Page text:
Fostering Furry Friends

Junior participates in program to care for animals from shelter

Fostering+Furry+Friends

Hope Brown, Features Editor

Although many families own pets, not every family has multiple pets — or a new one every few weeks.

Junior Brooke Rowland and her family have fostered puppies and kittens through Wayside Waifs for the past five years.

The Foster Care Program provides temporary homes for animals who are sick or injured and is a resource when the shelter doesn’t have enough room to provide adequate care for all pets.

“A lot of times, Wayside Waifs will be overfilled with too many animals,” Rowland said. “It’s best for the puppies and kittens to grow up in a good environment. It’s not good for them to be in a cage too much [at Wayside Waifs].”

When a dog or cat is available for fostering, Wayside Waifs contacts foster parents through email.

“Sometimes they’ll send out an email to all foster people, and sometimes they’ll just send it to us,” Rowland said. “We told them we’re interested in puppies because one of my dogs passed away.”

Rowland said she usually fosters puppies and kittens until they’re 8 weeks old.

“The youngest kittens we’ve ever gotten were 2 weeks [old], so you bottle feed them,” she said. “The youngest puppies we’ve gotten were 5 or 6 weeks [old].”

After an average of two to four weeks, the fostered animals are put up for adoption.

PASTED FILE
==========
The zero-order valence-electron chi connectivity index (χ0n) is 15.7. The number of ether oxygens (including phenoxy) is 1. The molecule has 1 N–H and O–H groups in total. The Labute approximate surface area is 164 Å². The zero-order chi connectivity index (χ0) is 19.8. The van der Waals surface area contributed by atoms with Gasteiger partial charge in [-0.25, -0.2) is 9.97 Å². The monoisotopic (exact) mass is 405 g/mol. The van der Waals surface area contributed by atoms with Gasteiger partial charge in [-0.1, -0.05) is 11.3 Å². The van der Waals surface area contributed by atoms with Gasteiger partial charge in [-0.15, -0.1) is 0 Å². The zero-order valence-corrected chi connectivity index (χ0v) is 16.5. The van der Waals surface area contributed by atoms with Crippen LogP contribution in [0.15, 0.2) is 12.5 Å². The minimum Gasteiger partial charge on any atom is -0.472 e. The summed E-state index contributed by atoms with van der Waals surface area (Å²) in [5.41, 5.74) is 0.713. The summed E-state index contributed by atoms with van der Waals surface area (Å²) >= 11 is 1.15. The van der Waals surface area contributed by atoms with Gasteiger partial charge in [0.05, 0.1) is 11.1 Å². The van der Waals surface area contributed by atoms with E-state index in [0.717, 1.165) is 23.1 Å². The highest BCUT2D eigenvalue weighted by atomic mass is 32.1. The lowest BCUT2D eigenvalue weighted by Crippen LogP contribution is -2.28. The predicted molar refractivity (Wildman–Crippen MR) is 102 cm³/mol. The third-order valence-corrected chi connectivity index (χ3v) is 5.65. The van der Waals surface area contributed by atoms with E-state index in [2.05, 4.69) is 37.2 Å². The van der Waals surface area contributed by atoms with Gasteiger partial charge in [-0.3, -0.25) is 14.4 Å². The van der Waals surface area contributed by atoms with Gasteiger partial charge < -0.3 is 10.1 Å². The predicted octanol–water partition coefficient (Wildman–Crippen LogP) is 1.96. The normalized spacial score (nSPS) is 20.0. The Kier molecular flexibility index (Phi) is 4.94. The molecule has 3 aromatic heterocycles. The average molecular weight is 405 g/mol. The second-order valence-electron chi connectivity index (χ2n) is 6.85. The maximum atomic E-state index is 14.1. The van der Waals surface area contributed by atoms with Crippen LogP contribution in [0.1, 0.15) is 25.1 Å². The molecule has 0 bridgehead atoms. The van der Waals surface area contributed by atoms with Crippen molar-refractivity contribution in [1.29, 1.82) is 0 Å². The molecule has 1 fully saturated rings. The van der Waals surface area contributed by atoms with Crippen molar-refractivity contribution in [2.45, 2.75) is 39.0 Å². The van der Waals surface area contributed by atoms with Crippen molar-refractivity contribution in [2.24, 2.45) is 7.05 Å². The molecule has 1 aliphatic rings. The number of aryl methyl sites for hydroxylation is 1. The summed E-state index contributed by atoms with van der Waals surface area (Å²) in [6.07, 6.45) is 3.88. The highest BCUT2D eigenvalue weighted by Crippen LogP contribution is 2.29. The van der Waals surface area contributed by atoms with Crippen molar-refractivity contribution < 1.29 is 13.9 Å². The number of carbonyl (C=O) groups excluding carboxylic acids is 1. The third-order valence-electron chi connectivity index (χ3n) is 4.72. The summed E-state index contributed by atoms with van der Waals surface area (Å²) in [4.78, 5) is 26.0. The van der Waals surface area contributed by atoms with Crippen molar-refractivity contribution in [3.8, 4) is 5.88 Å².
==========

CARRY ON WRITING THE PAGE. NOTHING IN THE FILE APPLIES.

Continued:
“There’s some days when they have a big fostering [event], and they’ll get adopted within the first five minutes we drop them off,” she said.

Rowland said she recommends fostering if someone is frequently available to care for the animals.

“With puppies, they can nap for an hour,” she said. “Then when you have them out, they’ll need to pee immediately and 15 minutes later. With kittens, we’ve had them out in the basement with a litter box, and they’re self trained.”

Rowland said although she likes cats, she enjoys fostering puppies more.

“Sometimes when you get really attached to animals, it’s sad to bring them back,” she said. “People always ask if I cry about it — no, I’m fine.”

After recently fostering two puppies from the same litter, Rowland and her family adopted one of them, Clover.

“They’re basset hound mixed with a shepherd,” she said. “They kind of look like a rottweiler and have dark markings. They’re so cute.”

Although Rowland isn’t sure if she will pursue a career involving animals, she said she plans to foster in the future.

“It’s really impacted my life because I like having the idea I can get a random email and know I can have puppies for a temporary amount of time,” she said. “It just makes me happy.”